Dear Donagh,

…During prayer time I have all kinds of thoughts and feelings….  How can I know if these are from God, or only from myself…?  Bernie

Dear Bernie,

I hope you don’t mind that I quoted only those two lines from your letter.  But they are the heart of the matter.

Every question about God pulls us into the deep, so we have to take a deep breath and jump.  “God and I are not one and we are not two,” someone said (and many repeated).  How are we to attempt to understand this?  As best we can.  In order to figure in the same list, two things would have to be of the same order.  We would not say, for example, that a loaf of bread and a mathematical equation were “two.”  So God and I are not two.  Neither are we one (that would be pantheism or monism).  God and we are incommensurate, as we say: we cannot be compared, or totted up together, or put in the same box – nor even in different boxes (God doesn’t fit in any box).  We are not one and not two. 

I know that that sounds very theoretical.  So let’s look at it in a more practical way.  According to the head we are two; according to the heart we are one.  Is that the answer?  An answer can be too clear.  In the end I think we can answer it only with our life, not with words. 

Think of a simple life-situation that might throw light on it. When you do something awkwardly you know all too well that it is you who are doing it!  Your thumbs get in the way, you drop things, the job takes a long time.  But when you do something skilfully it is as if it happened by itself; it happened through you, you were just a finely-tuned instrument.  I have heard golfers say things like this, and potters and carpenters.  Such skilful actions are like moments of grace - natural grace.  They give us some impression of how supernatural grace works.  Something perfect happens through you and you don’t say “thanks be to me,” but “thanks be to God!”  In such moments you are free of the ego.  Jesus's whole life was like that: “It is the Father, living in me, who is doing this work” (Jn 14:10).  Also in John’s gospel, in words attributed to John the Baptist: “One can lay claim only to what is given from heaven” (Jn 3:27).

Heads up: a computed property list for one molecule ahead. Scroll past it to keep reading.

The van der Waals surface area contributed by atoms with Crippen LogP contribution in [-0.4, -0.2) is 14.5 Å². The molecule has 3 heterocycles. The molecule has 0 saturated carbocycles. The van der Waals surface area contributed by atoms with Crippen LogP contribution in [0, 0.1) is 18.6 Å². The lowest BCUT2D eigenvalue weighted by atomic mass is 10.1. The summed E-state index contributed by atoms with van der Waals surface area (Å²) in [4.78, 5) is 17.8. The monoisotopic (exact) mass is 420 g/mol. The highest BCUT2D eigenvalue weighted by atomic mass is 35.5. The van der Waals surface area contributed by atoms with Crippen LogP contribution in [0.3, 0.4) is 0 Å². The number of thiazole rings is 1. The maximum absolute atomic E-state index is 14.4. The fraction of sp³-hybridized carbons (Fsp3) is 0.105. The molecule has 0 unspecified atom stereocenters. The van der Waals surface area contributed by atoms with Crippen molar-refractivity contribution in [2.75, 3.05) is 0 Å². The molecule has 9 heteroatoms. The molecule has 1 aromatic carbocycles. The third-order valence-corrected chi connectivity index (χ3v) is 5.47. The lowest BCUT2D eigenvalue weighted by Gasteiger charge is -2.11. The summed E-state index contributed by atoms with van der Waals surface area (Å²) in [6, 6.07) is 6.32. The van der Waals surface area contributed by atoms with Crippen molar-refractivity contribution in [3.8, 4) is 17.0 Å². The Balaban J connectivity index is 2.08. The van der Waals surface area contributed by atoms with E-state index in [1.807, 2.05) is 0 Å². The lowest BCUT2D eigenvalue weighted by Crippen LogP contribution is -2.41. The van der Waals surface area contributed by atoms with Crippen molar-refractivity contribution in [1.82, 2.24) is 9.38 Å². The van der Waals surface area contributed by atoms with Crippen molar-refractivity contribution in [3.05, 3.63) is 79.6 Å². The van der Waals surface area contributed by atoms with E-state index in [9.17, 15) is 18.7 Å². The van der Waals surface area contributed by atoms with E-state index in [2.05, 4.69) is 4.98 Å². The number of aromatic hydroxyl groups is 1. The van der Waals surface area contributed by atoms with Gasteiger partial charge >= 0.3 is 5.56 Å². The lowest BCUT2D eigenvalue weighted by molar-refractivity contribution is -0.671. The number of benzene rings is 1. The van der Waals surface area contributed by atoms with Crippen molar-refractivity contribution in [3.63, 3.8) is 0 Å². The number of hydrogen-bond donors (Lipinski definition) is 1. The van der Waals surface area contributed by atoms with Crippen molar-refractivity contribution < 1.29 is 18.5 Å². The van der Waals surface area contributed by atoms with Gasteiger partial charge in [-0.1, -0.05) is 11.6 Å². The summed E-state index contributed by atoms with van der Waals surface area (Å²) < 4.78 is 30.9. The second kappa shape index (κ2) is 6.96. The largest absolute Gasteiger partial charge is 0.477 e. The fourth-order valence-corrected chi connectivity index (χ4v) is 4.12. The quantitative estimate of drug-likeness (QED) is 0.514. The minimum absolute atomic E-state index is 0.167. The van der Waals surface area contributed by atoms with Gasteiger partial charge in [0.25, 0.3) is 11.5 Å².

This is very paradoxical; you could spend the rest of your life on it – or rather in it.  In other words it is matter for contemplation.   The Christian literature on this paradox is very rich and rewarding.  “God is ours,” said Johann Tauler (14th century), “God is all our own, more truly ours than anything else we own.”  Raymond Blakney (1941) translated a passage from Meister Eckhart as follows (with the exclusive language of the day): “If it is true that God became man, it is also true that man became God… and so… you haven't got to borrow from God, for he is your own and therefore whatever you get, you get from yourself.  Before God, work that does not come from your [inmost] self is dead…. If your work is to live, it must come from the depths of you – not from alien sources outside you – but from within.”

The difficulty is that a lot of our work and our thinking doesn’t come from “the depths of us,” but from alien sources.  Our world is only too willing to provide these distractions.  We are not always at our best.  Everyone gets sleepy and distracted at times, living from the surface.  Then we can say that our thoughts and feelings are coming from ourselves.  But when we immerse ourselves in a moment of prayer or meditation, truly forgetting ourselves and our struggles – even our struggles to pray and meditate – something from the deeper source moves in us. 

Even the will to pray is prayer; or perhaps we should say, the will to pray is the heart of prayer. I don’t think God is waiting for our beta waves to turn into alpha waves.  Many years ago I knew a laboratory technician who was interested in meditation, so he rigged himself up to a device that showed whether his brain waves at any moment were alpha waves or beta waves.  Alpha waves indicate deep quiet, and beta waves indicate thinking.  The trouble was that checking for alpha waves is a very beta wave activity.  What I learned from him was to ignore what goes on in my head during prayer or meditation.  It doesn’t matter.  Prayer and meditation are not about me.  We have to stop watching ourselves and try instead to forget ourselves.  It makes sense, but it is not so easy: ask any golfer!

I hope these few thoughts haven't made things worse for you, Bernie!


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